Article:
Toronto, Canada is a cosmopolitan centre offering culture, shopping, sports, and much to see and do when traveling with a wheelchair. It’s Canada’s largest city, the Province of Ontario’s capital, and the fourth-largest city in North America – and apparently, a place the country can take pleasure in hating. Well, you can’t have everything!

As a native of Toronto, I wish I could extol the accessibility of our bustling city. However, one of the world’s most multicultural cities has not done its best to embrace people with disabilities by providing first-rate access. (I am jealous of the ADA in the USA!) Our politicians talk more than act. Businesses and the public sector are slow to get on board. They often have to be forced. Despite this, considerable progress has been made in the last few decades, and things will continue to improve thanks in large part to the considerable efforts of disability advocates and organizations. In many ways, access will be better for tourists than locals. I believe there is a very enjoyable vacation awaiting many travellers who use wheelchairs. Your perspective of course will depend upon your experiences, expectations, and needs.

As Toronto doesn’t have a single website that provides detailed information about accessibility in the city, I hope that my reviews will help make your trip more enjoyable and easier. However, I realize it is incomplete and offers only one perspective. Natives and those who have travelled to Toronto are invited to fill in details I’ve missed.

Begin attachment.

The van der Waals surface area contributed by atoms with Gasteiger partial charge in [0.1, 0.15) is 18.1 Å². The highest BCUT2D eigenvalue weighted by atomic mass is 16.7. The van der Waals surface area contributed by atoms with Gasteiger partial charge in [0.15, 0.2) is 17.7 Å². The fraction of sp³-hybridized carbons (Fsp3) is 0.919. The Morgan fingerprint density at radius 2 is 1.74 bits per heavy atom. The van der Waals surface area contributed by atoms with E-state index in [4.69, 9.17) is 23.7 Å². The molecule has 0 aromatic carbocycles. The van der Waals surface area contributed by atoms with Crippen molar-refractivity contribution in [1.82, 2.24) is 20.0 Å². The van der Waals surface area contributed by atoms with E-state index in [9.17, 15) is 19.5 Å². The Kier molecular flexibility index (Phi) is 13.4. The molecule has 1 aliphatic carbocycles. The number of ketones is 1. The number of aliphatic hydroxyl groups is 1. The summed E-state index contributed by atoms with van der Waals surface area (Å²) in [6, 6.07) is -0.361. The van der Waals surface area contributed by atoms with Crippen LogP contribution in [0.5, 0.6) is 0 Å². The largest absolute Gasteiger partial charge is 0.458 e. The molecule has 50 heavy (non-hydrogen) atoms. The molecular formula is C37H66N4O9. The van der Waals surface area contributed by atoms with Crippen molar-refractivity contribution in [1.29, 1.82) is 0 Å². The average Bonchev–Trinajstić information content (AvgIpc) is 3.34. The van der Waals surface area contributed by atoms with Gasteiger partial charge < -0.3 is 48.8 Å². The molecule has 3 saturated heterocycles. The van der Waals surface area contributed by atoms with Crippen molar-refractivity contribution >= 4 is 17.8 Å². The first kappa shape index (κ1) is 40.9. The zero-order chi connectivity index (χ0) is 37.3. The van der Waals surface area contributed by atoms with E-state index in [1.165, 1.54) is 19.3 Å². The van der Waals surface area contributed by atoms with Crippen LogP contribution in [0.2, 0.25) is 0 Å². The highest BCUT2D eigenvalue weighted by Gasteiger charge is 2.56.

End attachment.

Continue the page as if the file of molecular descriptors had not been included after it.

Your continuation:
Summaries + Detailed Review Links

Transportation: Weak.
Slowly getting better. Downtown is more manageable, and more accessible cabs should start hitting the street in the summer of 2014 with 100% access proposed by 2024.

Street Access: Moderate.
Pretty good during three seasons of the year. Curb cuts, not excessively hilly, and underground PATH system downtown.

Hotels: Moderate.
Some hotels offer roll-in showers but do your research. As many major attractions and venues are downtown I recommend staying in the heart of the city. Most of my remarks are focused on the downtown core of what is a big city.

Restrooms: Good.
Plan accordingly. Seek out accessible restrooms at major attractions, malls, department stores, and government buildings. Some larger restaurants and stores have accessible facilities. American chains are a good bet but expect that most restaurants and stores will not. Restaurant washrooms are often found downstairs. In a pinch, try hotel lobbies, McDonald’s, or other major fast food chains.

Tours: Weak.
Some options for guided walking tours.

Attractions and Sites: Very Good.
Most are accessible and many are in the downtown core.

Venues: Very Good.
There are many major venues, most are centrally located, and all major venues offer accessible seating.

Shopping: Moderate.
Reasonable offerings for most tourists in the downtown core. Downtown has many stores with level entrances or ramps, but retrofitting is not required so there are plenty that are inaccessible downtown and the rest of the Greater Toronto Area.

Dining: Moderate.
“The land of plenty,” but plenty isn’t accessible. It can take some planning, especially if you require an accessible washroom, but there are “good eats” to be had.

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